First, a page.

Insect sniffing dog helps Leamington greenhouse stay pest-free
Tuesday, October 24, 2017
CBC News Windsor
Chili is a weevil-smelling Belgium Shepard with a full-time job
Last year, a tiny pest known as a pepper weevil destroyed bell pepper crops all over Leamington, Ontario — baffling pest control managers and farmers alike.
This year, the staff at NatureFresh Farms decided to do something uncommon to fight the problem — they got a dog.
"Chili is the newest member of our scouting team... she's a registered working dog trained to find pepper weevil," said Cam Lyons, an integrated pest management scout at NatureFresh. "As far as we know, she's the only one in the world looking for this pest in a greenhouse."
Chili is a rambunctious two-year-old Belgium Shepard who was bred in Mexico. She's been on the job at the greenhouse since July, and her only mission is to find the small pests that can ruin an entire crop.
"It's a very challenging pest… we didn't have a lot of options," said Lyons, who explained the pest is extremely difficult to eradicate using traditional methods. He said the female insect lays eggs on top of a pepper which then hatch and feed on the fruit, eventually killing it.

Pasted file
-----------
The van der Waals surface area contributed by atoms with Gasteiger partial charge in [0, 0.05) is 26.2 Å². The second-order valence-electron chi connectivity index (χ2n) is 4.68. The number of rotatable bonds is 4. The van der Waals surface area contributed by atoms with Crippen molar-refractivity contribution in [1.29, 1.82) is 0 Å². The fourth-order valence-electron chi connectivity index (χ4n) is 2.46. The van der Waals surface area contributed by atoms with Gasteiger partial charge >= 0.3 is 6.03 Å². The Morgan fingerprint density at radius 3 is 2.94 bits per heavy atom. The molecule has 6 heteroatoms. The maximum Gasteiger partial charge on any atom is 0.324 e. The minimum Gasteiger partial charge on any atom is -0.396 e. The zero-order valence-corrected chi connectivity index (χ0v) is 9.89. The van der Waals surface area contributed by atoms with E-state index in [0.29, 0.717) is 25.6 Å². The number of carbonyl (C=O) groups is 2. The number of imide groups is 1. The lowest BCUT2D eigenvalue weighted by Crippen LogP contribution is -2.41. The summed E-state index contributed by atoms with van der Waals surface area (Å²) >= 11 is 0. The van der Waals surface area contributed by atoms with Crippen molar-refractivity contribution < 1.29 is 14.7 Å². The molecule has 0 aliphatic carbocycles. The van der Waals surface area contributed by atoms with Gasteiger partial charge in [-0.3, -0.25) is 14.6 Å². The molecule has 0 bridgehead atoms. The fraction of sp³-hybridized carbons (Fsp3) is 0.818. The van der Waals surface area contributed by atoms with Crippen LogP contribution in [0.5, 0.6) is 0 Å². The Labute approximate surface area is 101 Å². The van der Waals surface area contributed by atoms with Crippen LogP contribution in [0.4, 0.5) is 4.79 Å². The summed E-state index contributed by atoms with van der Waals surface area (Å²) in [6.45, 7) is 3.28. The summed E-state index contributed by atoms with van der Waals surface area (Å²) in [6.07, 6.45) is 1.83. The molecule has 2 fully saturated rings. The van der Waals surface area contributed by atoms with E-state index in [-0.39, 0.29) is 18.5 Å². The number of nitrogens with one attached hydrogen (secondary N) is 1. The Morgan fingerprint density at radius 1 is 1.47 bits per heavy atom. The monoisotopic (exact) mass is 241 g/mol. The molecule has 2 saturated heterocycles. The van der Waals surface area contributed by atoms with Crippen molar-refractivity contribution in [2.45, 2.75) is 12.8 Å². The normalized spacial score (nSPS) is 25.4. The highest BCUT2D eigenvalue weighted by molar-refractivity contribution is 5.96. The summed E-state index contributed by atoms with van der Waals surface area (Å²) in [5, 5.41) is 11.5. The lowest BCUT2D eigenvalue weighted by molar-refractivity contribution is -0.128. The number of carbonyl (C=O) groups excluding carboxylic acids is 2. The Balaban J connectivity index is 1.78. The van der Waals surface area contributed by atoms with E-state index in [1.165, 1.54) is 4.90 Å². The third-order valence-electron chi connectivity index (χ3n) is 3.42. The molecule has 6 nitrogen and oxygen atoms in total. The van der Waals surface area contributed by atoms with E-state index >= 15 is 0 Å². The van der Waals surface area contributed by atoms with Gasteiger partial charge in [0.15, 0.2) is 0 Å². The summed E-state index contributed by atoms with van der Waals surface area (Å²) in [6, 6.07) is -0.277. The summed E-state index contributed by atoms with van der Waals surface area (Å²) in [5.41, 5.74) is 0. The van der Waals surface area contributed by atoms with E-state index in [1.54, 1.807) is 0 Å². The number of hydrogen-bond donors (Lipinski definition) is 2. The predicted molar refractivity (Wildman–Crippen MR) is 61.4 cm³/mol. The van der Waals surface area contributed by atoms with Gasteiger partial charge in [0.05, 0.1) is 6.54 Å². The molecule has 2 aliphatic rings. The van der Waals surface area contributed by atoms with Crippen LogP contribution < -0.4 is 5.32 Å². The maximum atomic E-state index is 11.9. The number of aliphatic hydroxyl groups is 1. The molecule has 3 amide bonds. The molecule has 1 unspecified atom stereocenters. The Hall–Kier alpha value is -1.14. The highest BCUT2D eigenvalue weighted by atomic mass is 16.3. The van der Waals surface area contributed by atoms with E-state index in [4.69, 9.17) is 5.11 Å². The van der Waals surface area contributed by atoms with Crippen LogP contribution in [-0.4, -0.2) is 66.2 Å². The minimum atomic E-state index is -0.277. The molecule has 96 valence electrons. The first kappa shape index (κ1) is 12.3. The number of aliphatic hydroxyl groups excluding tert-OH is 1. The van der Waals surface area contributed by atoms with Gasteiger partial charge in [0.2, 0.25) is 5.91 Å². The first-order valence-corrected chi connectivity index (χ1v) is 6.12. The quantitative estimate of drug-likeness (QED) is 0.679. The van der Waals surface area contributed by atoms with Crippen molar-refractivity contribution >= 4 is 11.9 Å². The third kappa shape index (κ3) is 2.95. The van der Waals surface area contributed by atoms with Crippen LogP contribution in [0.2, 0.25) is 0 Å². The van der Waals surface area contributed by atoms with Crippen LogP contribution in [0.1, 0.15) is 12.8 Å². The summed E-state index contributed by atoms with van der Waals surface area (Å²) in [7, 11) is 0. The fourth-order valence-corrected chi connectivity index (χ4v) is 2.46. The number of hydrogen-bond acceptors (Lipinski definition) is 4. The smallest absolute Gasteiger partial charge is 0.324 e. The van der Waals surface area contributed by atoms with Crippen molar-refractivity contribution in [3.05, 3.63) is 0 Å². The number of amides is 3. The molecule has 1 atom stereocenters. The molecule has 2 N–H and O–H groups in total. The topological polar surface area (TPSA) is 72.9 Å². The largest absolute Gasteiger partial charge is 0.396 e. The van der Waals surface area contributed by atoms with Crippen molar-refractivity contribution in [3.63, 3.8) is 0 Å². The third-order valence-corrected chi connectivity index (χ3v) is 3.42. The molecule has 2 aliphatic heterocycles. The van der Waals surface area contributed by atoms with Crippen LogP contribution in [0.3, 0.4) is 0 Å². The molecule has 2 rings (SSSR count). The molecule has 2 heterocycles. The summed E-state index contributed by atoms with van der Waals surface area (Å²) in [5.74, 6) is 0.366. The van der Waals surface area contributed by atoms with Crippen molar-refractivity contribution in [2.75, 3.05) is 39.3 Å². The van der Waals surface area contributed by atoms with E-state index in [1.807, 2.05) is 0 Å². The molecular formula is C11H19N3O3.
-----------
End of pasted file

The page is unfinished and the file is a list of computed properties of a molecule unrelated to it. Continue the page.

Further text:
That's where Chili comes in.
"We start on the outside of the greenhouse actually, I'll take her and we'll search the perimeter of the greenhouses," said Tina Heide, a biological scout at NatureFresh and Chili's handler. "I'll have her sniff out walls, sniff our floors, we do skids like packing crates, boxes anything we come across."
Heide said that Chili takes a lot of breaks during her time searching for pests, so that she doesn't get tired or overheat.
So far this year, NatureFresh hasn't had any pepper weevils in their crops so Heide hides vials of the pests around to keep Chili's nose in the game.
"We don't know when these things are going to come, where they'll hit," she said. "That's why I work [Chili] with the vials so that in her mind she keeps finding them and it keeps [the scent] fresh in her mind."
Heide said that for Chili, it's a daily game of hide-and-seek.
"I think a scent-detection dog would be valuable on every farm," said Lyons. "We're very excited to have her around."